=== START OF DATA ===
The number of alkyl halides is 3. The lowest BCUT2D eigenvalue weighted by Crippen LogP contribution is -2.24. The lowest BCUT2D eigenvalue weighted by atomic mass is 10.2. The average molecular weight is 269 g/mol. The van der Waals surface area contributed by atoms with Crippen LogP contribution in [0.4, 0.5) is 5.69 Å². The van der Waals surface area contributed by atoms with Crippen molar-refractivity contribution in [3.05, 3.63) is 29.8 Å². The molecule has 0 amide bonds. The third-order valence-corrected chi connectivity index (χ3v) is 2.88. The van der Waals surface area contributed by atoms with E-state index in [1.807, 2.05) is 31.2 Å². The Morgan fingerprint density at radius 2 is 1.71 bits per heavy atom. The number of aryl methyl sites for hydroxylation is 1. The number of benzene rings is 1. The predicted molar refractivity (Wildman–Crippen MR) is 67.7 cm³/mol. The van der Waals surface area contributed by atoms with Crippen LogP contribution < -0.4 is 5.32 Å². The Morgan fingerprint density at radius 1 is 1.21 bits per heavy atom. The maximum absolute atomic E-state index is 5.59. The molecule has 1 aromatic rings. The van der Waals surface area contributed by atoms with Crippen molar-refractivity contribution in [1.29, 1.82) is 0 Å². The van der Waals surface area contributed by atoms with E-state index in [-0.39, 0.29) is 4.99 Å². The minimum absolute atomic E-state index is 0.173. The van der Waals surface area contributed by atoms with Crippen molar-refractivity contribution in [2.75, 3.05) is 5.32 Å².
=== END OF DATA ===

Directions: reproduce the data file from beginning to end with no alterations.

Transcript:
The number of alkyl halides is 3. The lowest BCUT2D eigenvalue weighted by Crippen LogP contribution is -2.24. The lowest BCUT2D eigenvalue weighted by atomic mass is 10.2. The average molecular weight is 269 g/mol. The van der Waals surface area contributed by atoms with Crippen LogP contribution in [0.4, 0.5) is 5.69 Å². The van der Waals surface area contributed by atoms with Crippen molar-refractivity contribution in [3.05, 3.63) is 29.8 Å². The molecule has 0 amide bonds. The third-order valence-corrected chi connectivity index (χ3v) is 2.88. The van der Waals surface area contributed by atoms with E-state index in [1.807, 2.05) is 31.2 Å². The Morgan fingerprint density at radius 2 is 1.71 bits per heavy atom. The number of aryl methyl sites for hydroxylation is 1. The number of benzene rings is 1. The predicted molar refractivity (Wildman–Crippen MR) is 67.7 cm³/mol. The van der Waals surface area contributed by atoms with Crippen LogP contribution < -0.4 is 5.32 Å². The Morgan fingerprint density at radius 1 is 1.21 bits per heavy atom. The maximum absolute atomic E-state index is 5.59. The molecule has 1 aromatic rings. The van der Waals surface area contributed by atoms with Crippen molar-refractivity contribution in [1.29, 1.82) is 0 Å². The van der Waals surface area contributed by atoms with E-state index in [-0.39, 0.29) is 4.99 Å². The minimum absolute atomic E-state index is 0.173. The van der Waals surface area contributed by atoms with Crippen molar-refractivity contribution in [2.75, 3.05) is 5.32 Å².